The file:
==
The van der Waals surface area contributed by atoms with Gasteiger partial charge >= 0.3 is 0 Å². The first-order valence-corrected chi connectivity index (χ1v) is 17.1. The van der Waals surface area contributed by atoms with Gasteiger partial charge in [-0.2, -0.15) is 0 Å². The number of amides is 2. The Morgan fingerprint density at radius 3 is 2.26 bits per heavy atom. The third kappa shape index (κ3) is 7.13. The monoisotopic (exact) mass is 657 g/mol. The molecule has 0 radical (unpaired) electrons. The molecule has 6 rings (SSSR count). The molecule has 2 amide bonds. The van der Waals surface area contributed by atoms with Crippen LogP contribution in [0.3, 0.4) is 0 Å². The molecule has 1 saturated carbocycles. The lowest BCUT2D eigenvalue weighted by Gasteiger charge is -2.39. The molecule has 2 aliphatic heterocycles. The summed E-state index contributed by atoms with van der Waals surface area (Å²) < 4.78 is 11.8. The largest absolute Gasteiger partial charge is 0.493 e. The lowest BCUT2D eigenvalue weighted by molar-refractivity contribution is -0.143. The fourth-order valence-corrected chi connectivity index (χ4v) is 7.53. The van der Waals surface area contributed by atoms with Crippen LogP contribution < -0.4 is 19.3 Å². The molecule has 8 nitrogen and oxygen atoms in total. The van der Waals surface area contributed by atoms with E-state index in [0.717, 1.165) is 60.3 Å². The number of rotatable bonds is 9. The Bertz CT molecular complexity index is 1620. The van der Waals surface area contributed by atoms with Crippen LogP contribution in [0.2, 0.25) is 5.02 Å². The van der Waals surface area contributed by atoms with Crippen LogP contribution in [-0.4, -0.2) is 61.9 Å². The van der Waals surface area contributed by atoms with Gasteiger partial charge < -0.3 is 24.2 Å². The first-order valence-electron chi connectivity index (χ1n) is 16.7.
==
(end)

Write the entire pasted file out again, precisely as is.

The van der Waals surface area contributed by atoms with Gasteiger partial charge >= 0.3 is 0 Å². The first-order valence-corrected chi connectivity index (χ1v) is 17.1. The van der Waals surface area contributed by atoms with Gasteiger partial charge in [-0.2, -0.15) is 0 Å². The number of amides is 2. The Morgan fingerprint density at radius 3 is 2.26 bits per heavy atom. The third kappa shape index (κ3) is 7.13. The monoisotopic (exact) mass is 657 g/mol. The molecule has 0 radical (unpaired) electrons. The molecule has 6 rings (SSSR count). The molecule has 2 amide bonds. The van der Waals surface area contributed by atoms with Crippen LogP contribution in [0.3, 0.4) is 0 Å². The molecule has 1 saturated carbocycles. The lowest BCUT2D eigenvalue weighted by Gasteiger charge is -2.39. The molecule has 2 aliphatic heterocycles. The summed E-state index contributed by atoms with van der Waals surface area (Å²) < 4.78 is 11.8. The largest absolute Gasteiger partial charge is 0.493 e. The lowest BCUT2D eigenvalue weighted by molar-refractivity contribution is -0.143. The fourth-order valence-corrected chi connectivity index (χ4v) is 7.53. The van der Waals surface area contributed by atoms with Crippen LogP contribution < -0.4 is 19.3 Å². The molecule has 8 nitrogen and oxygen atoms in total. The van der Waals surface area contributed by atoms with E-state index in [0.717, 1.165) is 60.3 Å². The number of rotatable bonds is 9. The Bertz CT molecular complexity index is 1620. The van der Waals surface area contributed by atoms with Crippen LogP contribution in [0.2, 0.25) is 5.02 Å². The van der Waals surface area contributed by atoms with Crippen LogP contribution in [-0.4, -0.2) is 61.9 Å². The van der Waals surface area contributed by atoms with Gasteiger partial charge < -0.3 is 24.2 Å². The first-order valence-electron chi connectivity index (χ1n) is 16.7.